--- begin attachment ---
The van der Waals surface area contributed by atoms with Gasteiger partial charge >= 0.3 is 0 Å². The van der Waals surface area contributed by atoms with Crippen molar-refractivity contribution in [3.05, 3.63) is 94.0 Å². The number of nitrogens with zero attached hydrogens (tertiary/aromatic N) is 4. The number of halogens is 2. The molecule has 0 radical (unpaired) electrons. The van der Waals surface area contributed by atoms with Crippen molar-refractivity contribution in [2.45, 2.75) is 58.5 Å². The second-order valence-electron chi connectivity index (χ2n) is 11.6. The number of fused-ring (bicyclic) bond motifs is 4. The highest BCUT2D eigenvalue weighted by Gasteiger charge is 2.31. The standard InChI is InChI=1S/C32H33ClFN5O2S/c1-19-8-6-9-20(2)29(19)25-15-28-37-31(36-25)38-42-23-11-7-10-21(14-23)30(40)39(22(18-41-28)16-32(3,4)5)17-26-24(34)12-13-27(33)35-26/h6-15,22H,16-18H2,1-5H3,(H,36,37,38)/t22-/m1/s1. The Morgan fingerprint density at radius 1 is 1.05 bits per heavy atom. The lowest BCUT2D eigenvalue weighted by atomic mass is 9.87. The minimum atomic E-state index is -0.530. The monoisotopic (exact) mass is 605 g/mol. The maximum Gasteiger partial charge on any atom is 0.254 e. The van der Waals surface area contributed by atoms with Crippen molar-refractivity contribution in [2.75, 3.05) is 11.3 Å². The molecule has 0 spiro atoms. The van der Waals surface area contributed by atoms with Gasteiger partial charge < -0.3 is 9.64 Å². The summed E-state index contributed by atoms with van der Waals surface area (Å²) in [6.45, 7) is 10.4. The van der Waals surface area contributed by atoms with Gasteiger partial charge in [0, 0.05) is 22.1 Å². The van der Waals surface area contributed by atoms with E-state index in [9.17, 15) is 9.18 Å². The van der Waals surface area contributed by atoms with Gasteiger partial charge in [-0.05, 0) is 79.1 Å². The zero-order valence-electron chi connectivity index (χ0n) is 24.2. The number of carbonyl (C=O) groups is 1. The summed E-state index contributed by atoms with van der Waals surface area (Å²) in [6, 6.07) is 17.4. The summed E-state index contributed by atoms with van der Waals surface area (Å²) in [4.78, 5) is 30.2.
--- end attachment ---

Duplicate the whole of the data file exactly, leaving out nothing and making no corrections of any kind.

The van der Waals surface area contributed by atoms with Gasteiger partial charge >= 0.3 is 0 Å². The van der Waals surface area contributed by atoms with Crippen molar-refractivity contribution in [3.05, 3.63) is 94.0 Å². The number of nitrogens with zero attached hydrogens (tertiary/aromatic N) is 4. The number of halogens is 2. The molecule has 0 radical (unpaired) electrons. The van der Waals surface area contributed by atoms with Crippen molar-refractivity contribution in [2.45, 2.75) is 58.5 Å². The second-order valence-electron chi connectivity index (χ2n) is 11.6. The number of fused-ring (bicyclic) bond motifs is 4. The highest BCUT2D eigenvalue weighted by Gasteiger charge is 2.31. The standard InChI is InChI=1S/C32H33ClFN5O2S/c1-19-8-6-9-20(2)29(19)25-15-28-37-31(36-25)38-42-23-11-7-10-21(14-23)30(40)39(22(18-41-28)16-32(3,4)5)17-26-24(34)12-13-27(33)35-26/h6-15,22H,16-18H2,1-5H3,(H,36,37,38)/t22-/m1/s1. The Morgan fingerprint density at radius 1 is 1.05 bits per heavy atom. The lowest BCUT2D eigenvalue weighted by atomic mass is 9.87. The minimum atomic E-state index is -0.530. The monoisotopic (exact) mass is 605 g/mol. The maximum Gasteiger partial charge on any atom is 0.254 e. The van der Waals surface area contributed by atoms with Crippen molar-refractivity contribution in [2.75, 3.05) is 11.3 Å². The molecule has 0 spiro atoms. The van der Waals surface area contributed by atoms with Gasteiger partial charge < -0.3 is 9.64 Å². The summed E-state index contributed by atoms with van der Waals surface area (Å²) in [6.45, 7) is 10.4. The van der Waals surface area contributed by atoms with Gasteiger partial charge in [0, 0.05) is 22.1 Å². The van der Waals surface area contributed by atoms with E-state index in [9.17, 15) is 9.18 Å². The van der Waals surface area contributed by atoms with Gasteiger partial charge in [-0.05, 0) is 79.1 Å². The zero-order valence-electron chi connectivity index (χ0n) is 24.2. The number of carbonyl (C=O) groups is 1. The summed E-state index contributed by atoms with van der Waals surface area (Å²) in [6, 6.07) is 17.4. The summed E-state index contributed by atoms with van der Waals surface area (Å²) in [4.78, 5) is 30.2.